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    Software name: appdown
    Software type: Microsoft Framwork

    size: 305MB

    Lanuage:Englist

    Software instructions


      Keeling sank down in the chair on which he had been leaning. He felt completely tired out.The wind had been freshening since noon, and the rolling motion of the ship was not altogether agreeable to the inexperienced boys. They were about to have their first acquaintance with sea-sickness; and though they held on manfully and remained on deck through the afternoon, the ocean proved too much for them, and they had no appetite for dinner or supper. But their malady did not last long, and by the next morning they were as merry as ever, and laughed over the event. They asked the Doctor to explain the cause of their trouble, but he shook his head, and said the whole thing was a great puzzle.


      Since she had heard the news, she had sat dry-eyed and motionless in her bedroom. Now in the sense of a companionship that comprehended, the relief of tears came, and with head buried on his shoulder, she clung to him while the storm raged. He just let her feel the pressure of his arm, and for the rest stood there braced and firm in body and{335} steadfast soul. There was none who could help him, but comfortless himself he could comfort, and he waited with that live and infinite patience which is the gift only of the strong and masterful.

      "Up he came not a hundred yards from where he went down, and as he came up he caught sight of the boat. He went for it as a cat goes for a mouse.Its name comes from three words, "jin," meaning man; "riki," power; and "sha," carriage: altogether it amounts to "man-power-carriage." It is a little vehicle like an exaggerated baby-cart or diminutive one-horse chaise, and has comfortable seating capacity for only one person, though it will hold two if they are not too large. It was introduced into Japan in 1870, and is said to have been the invention of an American. At all events, the first of them came from San Francisco; but the Japanese soon set about making them, and now there are none imported. It is said that there are nearly a hundred thousand of them in use, and, judging by the abundance of them everywhere, it is easy to believe that the estimate is not too high. The streets are full of them, and, no matter where you go, you are rarely at a loss to find one. As their name indicates, they are carriages drawn by men. For a short distance, or where it is not required to keep up a high speed, one man is sufficient; but otherwise two, or even three, men are needed. They go at a good trot, except when ascending a hill or where the roads are bad. They easily make four and a half or five miles an hour, and in emergencies can do better than the last-named rate.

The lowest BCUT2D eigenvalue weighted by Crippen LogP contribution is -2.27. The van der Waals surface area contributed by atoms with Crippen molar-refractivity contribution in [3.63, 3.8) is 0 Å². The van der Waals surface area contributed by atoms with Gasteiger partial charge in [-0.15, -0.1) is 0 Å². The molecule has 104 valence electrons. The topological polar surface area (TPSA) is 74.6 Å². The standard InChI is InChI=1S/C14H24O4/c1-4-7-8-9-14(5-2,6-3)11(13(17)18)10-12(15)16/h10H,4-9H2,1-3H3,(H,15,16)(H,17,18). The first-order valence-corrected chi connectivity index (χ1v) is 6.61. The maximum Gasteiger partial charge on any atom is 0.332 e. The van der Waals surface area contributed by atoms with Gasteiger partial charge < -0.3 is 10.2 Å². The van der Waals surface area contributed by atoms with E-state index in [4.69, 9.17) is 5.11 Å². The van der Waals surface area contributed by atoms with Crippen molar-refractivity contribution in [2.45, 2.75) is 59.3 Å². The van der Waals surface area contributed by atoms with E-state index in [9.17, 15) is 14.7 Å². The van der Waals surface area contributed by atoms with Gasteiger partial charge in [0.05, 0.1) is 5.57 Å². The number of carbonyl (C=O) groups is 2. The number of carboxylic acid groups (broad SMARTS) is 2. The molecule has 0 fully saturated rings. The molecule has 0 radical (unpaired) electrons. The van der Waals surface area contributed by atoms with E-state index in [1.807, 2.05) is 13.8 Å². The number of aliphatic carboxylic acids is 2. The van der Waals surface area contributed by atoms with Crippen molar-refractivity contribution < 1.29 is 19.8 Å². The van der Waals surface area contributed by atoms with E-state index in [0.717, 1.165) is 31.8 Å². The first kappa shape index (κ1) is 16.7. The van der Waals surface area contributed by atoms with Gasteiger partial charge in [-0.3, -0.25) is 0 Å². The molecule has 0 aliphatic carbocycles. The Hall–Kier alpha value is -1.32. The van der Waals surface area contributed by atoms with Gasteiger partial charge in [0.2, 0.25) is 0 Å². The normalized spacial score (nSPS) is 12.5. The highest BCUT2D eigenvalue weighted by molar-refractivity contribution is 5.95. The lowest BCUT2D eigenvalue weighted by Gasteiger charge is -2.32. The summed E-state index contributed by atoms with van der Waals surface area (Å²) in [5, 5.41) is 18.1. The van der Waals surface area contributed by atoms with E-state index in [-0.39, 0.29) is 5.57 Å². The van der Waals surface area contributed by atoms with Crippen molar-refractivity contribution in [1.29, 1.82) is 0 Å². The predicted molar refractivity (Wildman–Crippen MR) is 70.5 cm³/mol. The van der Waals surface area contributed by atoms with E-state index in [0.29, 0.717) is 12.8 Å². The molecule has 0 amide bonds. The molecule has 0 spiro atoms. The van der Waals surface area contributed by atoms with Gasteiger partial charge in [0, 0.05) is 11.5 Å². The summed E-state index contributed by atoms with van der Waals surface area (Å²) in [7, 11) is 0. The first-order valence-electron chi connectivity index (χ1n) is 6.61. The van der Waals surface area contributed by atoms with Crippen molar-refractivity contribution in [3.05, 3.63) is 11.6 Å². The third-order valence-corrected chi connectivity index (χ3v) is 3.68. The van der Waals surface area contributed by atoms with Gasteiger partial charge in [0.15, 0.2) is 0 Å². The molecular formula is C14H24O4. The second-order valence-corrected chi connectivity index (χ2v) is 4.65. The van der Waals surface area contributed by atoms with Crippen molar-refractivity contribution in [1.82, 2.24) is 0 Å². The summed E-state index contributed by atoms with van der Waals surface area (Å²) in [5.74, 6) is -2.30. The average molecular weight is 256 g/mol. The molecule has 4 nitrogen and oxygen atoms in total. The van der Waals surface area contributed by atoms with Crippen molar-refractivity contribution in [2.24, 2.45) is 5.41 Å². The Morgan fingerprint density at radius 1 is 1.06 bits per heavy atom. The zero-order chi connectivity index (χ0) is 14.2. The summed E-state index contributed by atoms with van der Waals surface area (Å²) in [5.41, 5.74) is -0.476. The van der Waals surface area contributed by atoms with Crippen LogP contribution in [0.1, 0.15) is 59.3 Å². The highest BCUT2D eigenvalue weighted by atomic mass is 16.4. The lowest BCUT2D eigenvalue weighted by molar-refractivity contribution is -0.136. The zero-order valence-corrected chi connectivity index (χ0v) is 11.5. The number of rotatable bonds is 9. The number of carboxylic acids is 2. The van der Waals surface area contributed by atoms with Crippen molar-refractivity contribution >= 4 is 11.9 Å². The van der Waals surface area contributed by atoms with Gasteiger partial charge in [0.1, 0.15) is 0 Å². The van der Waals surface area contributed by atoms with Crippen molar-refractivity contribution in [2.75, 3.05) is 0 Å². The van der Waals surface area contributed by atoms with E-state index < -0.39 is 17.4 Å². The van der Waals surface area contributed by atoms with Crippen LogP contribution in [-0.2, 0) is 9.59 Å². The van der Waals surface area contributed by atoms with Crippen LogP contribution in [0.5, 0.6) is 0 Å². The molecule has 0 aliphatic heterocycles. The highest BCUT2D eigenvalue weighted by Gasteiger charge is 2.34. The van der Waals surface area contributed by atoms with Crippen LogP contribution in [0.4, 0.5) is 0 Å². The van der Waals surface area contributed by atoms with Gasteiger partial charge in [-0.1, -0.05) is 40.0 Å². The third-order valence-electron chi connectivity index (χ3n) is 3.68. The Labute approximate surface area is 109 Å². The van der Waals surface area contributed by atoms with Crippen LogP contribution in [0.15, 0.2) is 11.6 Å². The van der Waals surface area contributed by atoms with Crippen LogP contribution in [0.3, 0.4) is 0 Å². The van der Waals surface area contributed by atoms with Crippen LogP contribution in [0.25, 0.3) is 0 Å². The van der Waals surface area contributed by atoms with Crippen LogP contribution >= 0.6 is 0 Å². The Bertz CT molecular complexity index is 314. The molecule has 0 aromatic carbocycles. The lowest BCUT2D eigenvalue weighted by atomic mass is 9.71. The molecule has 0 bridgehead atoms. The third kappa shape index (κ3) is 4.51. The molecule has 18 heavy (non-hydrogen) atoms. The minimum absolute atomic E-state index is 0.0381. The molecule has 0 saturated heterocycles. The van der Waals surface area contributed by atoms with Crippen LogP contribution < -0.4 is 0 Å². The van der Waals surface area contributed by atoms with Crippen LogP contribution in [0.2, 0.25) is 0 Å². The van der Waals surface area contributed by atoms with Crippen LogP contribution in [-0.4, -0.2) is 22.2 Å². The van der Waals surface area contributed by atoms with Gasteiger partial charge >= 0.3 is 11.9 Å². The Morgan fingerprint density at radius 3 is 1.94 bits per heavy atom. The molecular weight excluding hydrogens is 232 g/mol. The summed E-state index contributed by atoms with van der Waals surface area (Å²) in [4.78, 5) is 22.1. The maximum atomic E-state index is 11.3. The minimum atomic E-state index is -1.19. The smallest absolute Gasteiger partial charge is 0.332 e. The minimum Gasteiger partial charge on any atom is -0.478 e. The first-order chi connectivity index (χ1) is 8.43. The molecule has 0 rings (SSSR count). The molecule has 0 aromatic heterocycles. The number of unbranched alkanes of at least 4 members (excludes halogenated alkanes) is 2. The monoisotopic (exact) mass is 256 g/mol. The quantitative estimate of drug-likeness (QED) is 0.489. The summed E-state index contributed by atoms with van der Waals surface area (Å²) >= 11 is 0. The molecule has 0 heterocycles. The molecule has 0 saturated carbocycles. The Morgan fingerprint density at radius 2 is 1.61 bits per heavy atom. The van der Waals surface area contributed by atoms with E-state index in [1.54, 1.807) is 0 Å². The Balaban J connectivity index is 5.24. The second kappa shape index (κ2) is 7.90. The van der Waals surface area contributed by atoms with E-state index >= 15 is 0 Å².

"Because it makes Chi-ca-go.""Oh yes, of course; one couldn't very well go travelling without money. I'm old enough to know that, and to know it is very bad to be away from one's friends without money."


      "Yes, my boy," said the father, "you can go."

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      Keeling found himself alternately envying and detesting this impenetrable armour. There was no joint in it, it was abominably complete. And even while he hated it, he appreciated and coveted it.

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      The End

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      The view up and down the river was an animated one. Many boats were on the water, some of them lying at anchor, or tied up to the bank; while others were slowly threading the stream in one way and another. The banks of the river were lined with gay restaurants and other places of public resort, and from some of them came the sounds of native music, indicating that the patrons were enjoying themselves. The great mountain of Japan was in full view, and was a more welcome sight than the crowds of beggars that lined the bridge and showed altogether too much attention to the strangers. The bridge itself is not the magnificent structure that one might expect to find when he remembers its national importance. It is a rickety affair, built of wood, and showing signs of great antiquity; and its back rises as though somebody had attempted to lift it up by pressing his shoulders beneath and had nearly succeeded in his effort.


      alllittle